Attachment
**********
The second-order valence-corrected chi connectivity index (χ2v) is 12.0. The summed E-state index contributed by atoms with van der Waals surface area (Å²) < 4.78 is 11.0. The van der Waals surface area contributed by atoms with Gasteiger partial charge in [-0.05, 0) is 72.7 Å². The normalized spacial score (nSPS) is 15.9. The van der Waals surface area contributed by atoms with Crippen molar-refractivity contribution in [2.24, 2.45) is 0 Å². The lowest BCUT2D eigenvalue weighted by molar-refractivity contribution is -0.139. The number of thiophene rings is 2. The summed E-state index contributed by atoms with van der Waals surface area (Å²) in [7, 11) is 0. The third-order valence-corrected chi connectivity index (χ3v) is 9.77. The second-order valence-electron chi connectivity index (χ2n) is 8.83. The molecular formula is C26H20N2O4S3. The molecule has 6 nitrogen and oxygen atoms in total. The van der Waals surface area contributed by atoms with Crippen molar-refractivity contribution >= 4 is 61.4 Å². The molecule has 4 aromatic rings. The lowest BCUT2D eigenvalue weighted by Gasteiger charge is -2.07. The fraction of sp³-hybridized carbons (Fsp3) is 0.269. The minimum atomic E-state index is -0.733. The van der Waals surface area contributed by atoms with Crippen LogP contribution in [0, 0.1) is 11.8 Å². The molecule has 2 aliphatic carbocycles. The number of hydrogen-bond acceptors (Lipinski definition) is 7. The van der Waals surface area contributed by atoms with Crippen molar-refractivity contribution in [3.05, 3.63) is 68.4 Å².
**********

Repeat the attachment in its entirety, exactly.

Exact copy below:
The second-order valence-corrected chi connectivity index (χ2v) is 12.0. The summed E-state index contributed by atoms with van der Waals surface area (Å²) < 4.78 is 11.0. The van der Waals surface area contributed by atoms with Gasteiger partial charge in [-0.05, 0) is 72.7 Å². The normalized spacial score (nSPS) is 15.9. The van der Waals surface area contributed by atoms with Crippen molar-refractivity contribution in [2.24, 2.45) is 0 Å². The lowest BCUT2D eigenvalue weighted by molar-refractivity contribution is -0.139. The number of thiophene rings is 2. The summed E-state index contributed by atoms with van der Waals surface area (Å²) in [7, 11) is 0. The third-order valence-corrected chi connectivity index (χ3v) is 9.77. The second-order valence-electron chi connectivity index (χ2n) is 8.83. The molecular formula is C26H20N2O4S3. The molecule has 6 nitrogen and oxygen atoms in total. The van der Waals surface area contributed by atoms with Crippen molar-refractivity contribution >= 4 is 61.4 Å². The molecule has 4 aromatic rings. The lowest BCUT2D eigenvalue weighted by Gasteiger charge is -2.07. The fraction of sp³-hybridized carbons (Fsp3) is 0.269. The minimum atomic E-state index is -0.733. The van der Waals surface area contributed by atoms with Crippen LogP contribution in [0, 0.1) is 11.8 Å². The molecule has 2 aliphatic carbocycles. The number of hydrogen-bond acceptors (Lipinski definition) is 7. The van der Waals surface area contributed by atoms with Crippen molar-refractivity contribution in [3.05, 3.63) is 68.4 Å².